Author Topic: Uphold Religious Freedom, Obama Urges India  (Read 3137 times)


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Uphold Religious Freedom, Obama Urges India
« on: January 28, 2015, 08:21:56 AM »
Isn't this timely for Shugden Buddhists to appeal to India to pressure CTA to give religious freedom?

U.S. President Barack Obama during his speech at Siri Fort auditorium in New Delhi on Tuesday. Photo: Sandeep Saxena

India will succeed as long as it is not splintered along religious lines, U.S. President Barack Obama said here on Tuesday while addressing an audience of students and other invitees at the end of his visit to India.

His words, along with a pointed reference to Article 25 of the Indian Constitution which guarantees religious freedom, is seen as a strong statement against fundamentalism and extremism here and in the U.S. “Every person has the right to practise their faith as they choose, or no faith at all without fear or discrimination,” said Mr. Obama admitting he had often felt “treated differently” because of his background in the U.S.

In his nearly 40-minute speech on avenues for Indo-U.S. partnership, Mr. Obama spoke about religious freedom and gender equality. “In all countries, upholding this freedom is the responsibility of the government and each person. Religion has been used to tap into the dark side of man.”

He praised democracy that allowed the “poor to dream big” in both India and the U.S., and referring to Narendra Modi and himself, he said these were countries where “the son of a tea vendor can be PM, a Dalit can draft the Constitution and the grandson of a cook can be President.”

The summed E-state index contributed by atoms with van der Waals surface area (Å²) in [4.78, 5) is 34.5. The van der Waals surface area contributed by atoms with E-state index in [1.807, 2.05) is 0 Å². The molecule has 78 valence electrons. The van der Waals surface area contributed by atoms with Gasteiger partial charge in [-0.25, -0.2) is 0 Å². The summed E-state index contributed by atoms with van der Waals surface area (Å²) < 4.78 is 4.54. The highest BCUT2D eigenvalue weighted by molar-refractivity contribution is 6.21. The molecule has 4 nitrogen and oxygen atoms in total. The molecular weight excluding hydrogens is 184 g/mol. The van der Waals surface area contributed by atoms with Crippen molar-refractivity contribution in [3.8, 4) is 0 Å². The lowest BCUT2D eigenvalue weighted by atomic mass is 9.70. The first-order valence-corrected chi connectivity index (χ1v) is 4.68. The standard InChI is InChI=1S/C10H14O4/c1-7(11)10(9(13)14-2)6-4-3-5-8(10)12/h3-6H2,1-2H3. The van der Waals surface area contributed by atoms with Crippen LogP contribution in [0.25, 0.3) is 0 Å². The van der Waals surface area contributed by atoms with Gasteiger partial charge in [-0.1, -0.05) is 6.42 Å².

Mr. Obama referred several times to his wife, Michelle, who was in the front row, calling her a “strong woman” when he spoke of the importance of equal opportunities for boys and girls.

“I was impressed to see all the women in the Indian armed forces during the Republic Day parade,” he said.

Speaking about the kind of cooperation India and the U.S. can build, while addressing an audience of students and other invitees, Mr. Obama said, “Not just natural partners, I believe the U.S. can be India’s best partner.”

Mr. Obama drew many similarities between India and the U.S., saying he was optimistic about their shared future because, “We vote in free elections, reach for similar heights, respect human rights.” He said the U.S. wanted to be “first in line” to build India’s infrastructure, including “roads, ports, bridges and airports.”

Mr. Obama’s speech came at the end of his three-day visit to India, after which he left for Saudi Arabia on a condolence visit following the death of King Abdullah last week.

Addressing criticism over the visit to the Kingdom, for which he had to cut short a planned tour of the Taj Mahal, Mr. Obama told CNN: “Sometimes, we have to balance our need to speak [to the Saudis] about human rights issues with immediate concerns that we have in terms of countering terrorism or dealing with regional stability.”

Asked by another channel, News X, about the cancelled Taj trip, Ms. Obama said she was “disappointed,” but hoped to return to India to see the monument.

After the speech at Siri Fort, the Obamas spent an unscheduled 10 minutes meeting the crowd and shaking hands with them. He met Nobel Peace Prize winner Kailash Satyarthi separately, before leaving for the airport.